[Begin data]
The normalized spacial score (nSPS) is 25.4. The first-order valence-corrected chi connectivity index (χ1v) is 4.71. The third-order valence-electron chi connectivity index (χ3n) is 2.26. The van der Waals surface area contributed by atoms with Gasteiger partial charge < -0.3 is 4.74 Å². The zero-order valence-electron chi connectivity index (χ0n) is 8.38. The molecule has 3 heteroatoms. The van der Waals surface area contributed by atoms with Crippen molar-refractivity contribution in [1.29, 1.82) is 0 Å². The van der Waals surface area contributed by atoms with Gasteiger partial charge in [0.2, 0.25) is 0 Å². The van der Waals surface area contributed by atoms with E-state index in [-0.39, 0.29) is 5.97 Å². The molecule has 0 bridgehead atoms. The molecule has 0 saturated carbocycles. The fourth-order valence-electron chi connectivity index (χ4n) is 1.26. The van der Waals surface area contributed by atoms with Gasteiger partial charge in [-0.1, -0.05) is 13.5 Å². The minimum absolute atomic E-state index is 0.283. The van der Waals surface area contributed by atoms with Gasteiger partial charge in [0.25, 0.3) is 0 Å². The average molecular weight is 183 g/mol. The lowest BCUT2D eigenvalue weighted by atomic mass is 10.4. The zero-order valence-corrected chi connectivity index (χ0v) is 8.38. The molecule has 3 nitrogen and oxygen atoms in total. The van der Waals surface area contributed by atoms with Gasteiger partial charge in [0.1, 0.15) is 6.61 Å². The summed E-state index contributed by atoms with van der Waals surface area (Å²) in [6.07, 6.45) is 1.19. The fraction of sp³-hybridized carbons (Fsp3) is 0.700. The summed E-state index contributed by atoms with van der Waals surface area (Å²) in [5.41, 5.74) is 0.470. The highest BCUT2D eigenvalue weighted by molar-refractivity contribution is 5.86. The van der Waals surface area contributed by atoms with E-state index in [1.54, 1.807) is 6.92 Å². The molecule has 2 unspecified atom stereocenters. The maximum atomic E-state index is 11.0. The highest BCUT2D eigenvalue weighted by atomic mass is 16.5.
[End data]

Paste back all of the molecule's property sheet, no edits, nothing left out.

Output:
The normalized spacial score (nSPS) is 25.4. The first-order valence-corrected chi connectivity index (χ1v) is 4.71. The third-order valence-electron chi connectivity index (χ3n) is 2.26. The van der Waals surface area contributed by atoms with Gasteiger partial charge < -0.3 is 4.74 Å². The zero-order valence-electron chi connectivity index (χ0n) is 8.38. The molecule has 3 heteroatoms. The van der Waals surface area contributed by atoms with Crippen molar-refractivity contribution in [1.29, 1.82) is 0 Å². The van der Waals surface area contributed by atoms with Gasteiger partial charge in [0.2, 0.25) is 0 Å². The van der Waals surface area contributed by atoms with E-state index in [-0.39, 0.29) is 5.97 Å². The molecule has 0 bridgehead atoms. The molecule has 0 saturated carbocycles. The fourth-order valence-electron chi connectivity index (χ4n) is 1.26. The van der Waals surface area contributed by atoms with Gasteiger partial charge in [-0.1, -0.05) is 13.5 Å². The minimum absolute atomic E-state index is 0.283. The van der Waals surface area contributed by atoms with Gasteiger partial charge in [0.25, 0.3) is 0 Å². The average molecular weight is 183 g/mol. The lowest BCUT2D eigenvalue weighted by atomic mass is 10.4. The zero-order valence-corrected chi connectivity index (χ0v) is 8.38. The molecule has 3 nitrogen and oxygen atoms in total. The van der Waals surface area contributed by atoms with Gasteiger partial charge in [0.1, 0.15) is 6.61 Å². The summed E-state index contributed by atoms with van der Waals surface area (Å²) in [6.07, 6.45) is 1.19. The fraction of sp³-hybridized carbons (Fsp3) is 0.700. The summed E-state index contributed by atoms with van der Waals surface area (Å²) in [5.41, 5.74) is 0.470. The highest BCUT2D eigenvalue weighted by molar-refractivity contribution is 5.86. The van der Waals surface area contributed by atoms with E-state index in [1.54, 1.807) is 6.92 Å². The molecule has 2 unspecified atom stereocenters. The maximum atomic E-state index is 11.0. The highest BCUT2D eigenvalue weighted by atomic mass is 16.5.